The UN World Food Program office hit with a suicide attack yesterday had at least 24 security personnel assigned to guard it (private, Frontier Corps and police), and was according to some reports ‘heavily fortified’.
‘This was one of the best-protected U.N. centers in all of Pakistan,’ U.N. spokeswoman Michele Montas told reporters at the world body’s headquarters in New York. ”We were really quite heavily guarded at least at that compound. How that person got in — that is still being investigated, and we’re trying to find out from surveillance cameras.’
The office apparently had established security procedures for visitors:
Typically, visitors to U.N. buildings in Islamabad are screened and patted down for weapons and explosives in secure chambers some distance from the entrance to the building. It was unclear whether the attacker went through that process.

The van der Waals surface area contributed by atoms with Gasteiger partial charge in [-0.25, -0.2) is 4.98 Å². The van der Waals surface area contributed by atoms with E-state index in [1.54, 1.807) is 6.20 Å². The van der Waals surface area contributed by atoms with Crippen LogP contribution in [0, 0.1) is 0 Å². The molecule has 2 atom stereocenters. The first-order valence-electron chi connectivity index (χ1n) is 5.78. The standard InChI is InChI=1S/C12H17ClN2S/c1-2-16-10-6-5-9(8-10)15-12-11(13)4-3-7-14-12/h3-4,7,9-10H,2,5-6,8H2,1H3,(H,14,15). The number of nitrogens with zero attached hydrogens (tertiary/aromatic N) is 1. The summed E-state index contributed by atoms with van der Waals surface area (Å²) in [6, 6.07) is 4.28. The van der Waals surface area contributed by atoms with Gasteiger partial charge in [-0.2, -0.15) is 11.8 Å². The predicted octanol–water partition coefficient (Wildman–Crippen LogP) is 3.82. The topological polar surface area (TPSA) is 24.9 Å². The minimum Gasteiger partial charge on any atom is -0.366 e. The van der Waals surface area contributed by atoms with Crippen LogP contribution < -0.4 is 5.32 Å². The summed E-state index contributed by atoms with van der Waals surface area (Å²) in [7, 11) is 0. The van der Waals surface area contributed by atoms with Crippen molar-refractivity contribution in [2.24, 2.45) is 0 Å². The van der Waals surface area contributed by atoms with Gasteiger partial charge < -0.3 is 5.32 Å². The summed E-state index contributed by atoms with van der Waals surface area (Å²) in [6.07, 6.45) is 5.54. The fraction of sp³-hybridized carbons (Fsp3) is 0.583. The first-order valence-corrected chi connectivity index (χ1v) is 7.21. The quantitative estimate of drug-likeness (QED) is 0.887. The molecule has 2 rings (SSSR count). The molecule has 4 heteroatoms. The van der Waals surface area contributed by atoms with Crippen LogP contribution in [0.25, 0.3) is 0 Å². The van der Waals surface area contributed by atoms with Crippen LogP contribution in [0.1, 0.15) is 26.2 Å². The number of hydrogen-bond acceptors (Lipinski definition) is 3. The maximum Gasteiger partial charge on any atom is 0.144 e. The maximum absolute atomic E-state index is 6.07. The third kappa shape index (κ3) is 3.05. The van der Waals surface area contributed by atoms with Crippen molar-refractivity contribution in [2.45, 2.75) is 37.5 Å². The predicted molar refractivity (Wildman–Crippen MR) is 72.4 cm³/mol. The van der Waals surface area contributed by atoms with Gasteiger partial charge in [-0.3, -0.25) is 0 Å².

This video from AFP appears to confirm that there were significant security measures in place.
Despite this level of security, the bomber managed to penetrate the building’s defences with two relatively simple ruses: 1) he wore the uniform of the Frontier Corps 2) he asked to use the bathroom, was let into the building where he then detonated himself, killing five members of staff.
Security camera footage broadcast on local TV shows the bomber walking through a door into what appears to be the main building carrying a 2-foot-long cylindrical object — possibly a detonator — in one hand. Seconds later, a bright flash fills the screen. [emphasis added]
Like the recent attack on the African Union compound in Mogadishu, where two VBIEDs were allowed to pass through security checks because the guards thought they were United Nations staff, yesterday’s attack again demonstrates the importance of having rigorous access control – simply allowing individuals to pass through your gate or door because of who or what they appear to be is a vulnerability that someone may seek to exploit.